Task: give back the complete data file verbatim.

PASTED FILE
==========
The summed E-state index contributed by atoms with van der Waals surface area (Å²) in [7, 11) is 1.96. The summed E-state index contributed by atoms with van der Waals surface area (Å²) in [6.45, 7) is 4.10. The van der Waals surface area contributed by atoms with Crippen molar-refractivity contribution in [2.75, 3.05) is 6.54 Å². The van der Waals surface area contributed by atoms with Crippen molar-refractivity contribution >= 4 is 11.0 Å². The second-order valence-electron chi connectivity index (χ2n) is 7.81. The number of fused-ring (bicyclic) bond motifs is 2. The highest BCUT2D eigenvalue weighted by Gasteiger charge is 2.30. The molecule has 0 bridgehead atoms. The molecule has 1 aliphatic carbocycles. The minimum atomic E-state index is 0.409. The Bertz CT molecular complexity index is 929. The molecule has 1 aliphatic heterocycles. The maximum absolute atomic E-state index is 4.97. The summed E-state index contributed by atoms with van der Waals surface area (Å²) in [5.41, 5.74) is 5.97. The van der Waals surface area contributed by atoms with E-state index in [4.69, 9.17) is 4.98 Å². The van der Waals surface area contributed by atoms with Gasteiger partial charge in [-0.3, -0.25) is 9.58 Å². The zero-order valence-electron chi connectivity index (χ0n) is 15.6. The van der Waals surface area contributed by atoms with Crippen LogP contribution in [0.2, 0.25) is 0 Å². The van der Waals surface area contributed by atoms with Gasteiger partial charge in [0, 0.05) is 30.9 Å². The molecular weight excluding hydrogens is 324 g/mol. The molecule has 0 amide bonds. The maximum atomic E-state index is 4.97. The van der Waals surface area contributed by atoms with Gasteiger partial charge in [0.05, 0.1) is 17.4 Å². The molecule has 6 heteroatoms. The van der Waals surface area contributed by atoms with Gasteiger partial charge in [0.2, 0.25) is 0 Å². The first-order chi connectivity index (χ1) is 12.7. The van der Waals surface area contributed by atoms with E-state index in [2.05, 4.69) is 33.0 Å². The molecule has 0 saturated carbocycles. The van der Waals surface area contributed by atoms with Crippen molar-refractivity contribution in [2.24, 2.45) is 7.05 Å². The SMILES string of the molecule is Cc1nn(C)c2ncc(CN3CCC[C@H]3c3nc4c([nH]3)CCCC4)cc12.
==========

The summed E-state index contributed by atoms with van der Waals surface area (Å²) in [7, 11) is 1.96. The summed E-state index contributed by atoms with van der Waals surface area (Å²) in [6.45, 7) is 4.10. The van der Waals surface area contributed by atoms with Crippen molar-refractivity contribution in [2.75, 3.05) is 6.54 Å². The van der Waals surface area contributed by atoms with Crippen molar-refractivity contribution >= 4 is 11.0 Å². The second-order valence-electron chi connectivity index (χ2n) is 7.81. The number of fused-ring (bicyclic) bond motifs is 2. The highest BCUT2D eigenvalue weighted by Gasteiger charge is 2.30. The molecule has 0 bridgehead atoms. The molecule has 1 aliphatic carbocycles. The minimum atomic E-state index is 0.409. The Bertz CT molecular complexity index is 929. The molecule has 1 aliphatic heterocycles. The maximum absolute atomic E-state index is 4.97. The summed E-state index contributed by atoms with van der Waals surface area (Å²) in [5.41, 5.74) is 5.97. The van der Waals surface area contributed by atoms with E-state index in [4.69, 9.17) is 4.98 Å². The van der Waals surface area contributed by atoms with Gasteiger partial charge in [-0.3, -0.25) is 9.58 Å². The zero-order valence-electron chi connectivity index (χ0n) is 15.6. The van der Waals surface area contributed by atoms with Crippen LogP contribution in [0.2, 0.25) is 0 Å². The van der Waals surface area contributed by atoms with Gasteiger partial charge in [0, 0.05) is 30.9 Å². The molecular weight excluding hydrogens is 324 g/mol. The molecule has 0 amide bonds. The maximum atomic E-state index is 4.97. The van der Waals surface area contributed by atoms with Gasteiger partial charge in [0.05, 0.1) is 17.4 Å². The molecule has 6 heteroatoms. The van der Waals surface area contributed by atoms with Gasteiger partial charge in [0.2, 0.25) is 0 Å². The first-order chi connectivity index (χ1) is 12.7. The van der Waals surface area contributed by atoms with E-state index in [2.05, 4.69) is 33.0 Å². The molecule has 0 saturated carbocycles. The van der Waals surface area contributed by atoms with Crippen molar-refractivity contribution in [2.24, 2.45) is 7.05 Å². The SMILES string of the molecule is Cc1nn(C)c2ncc(CN3CCC[C@H]3c3nc4c([nH]3)CCCC4)cc12.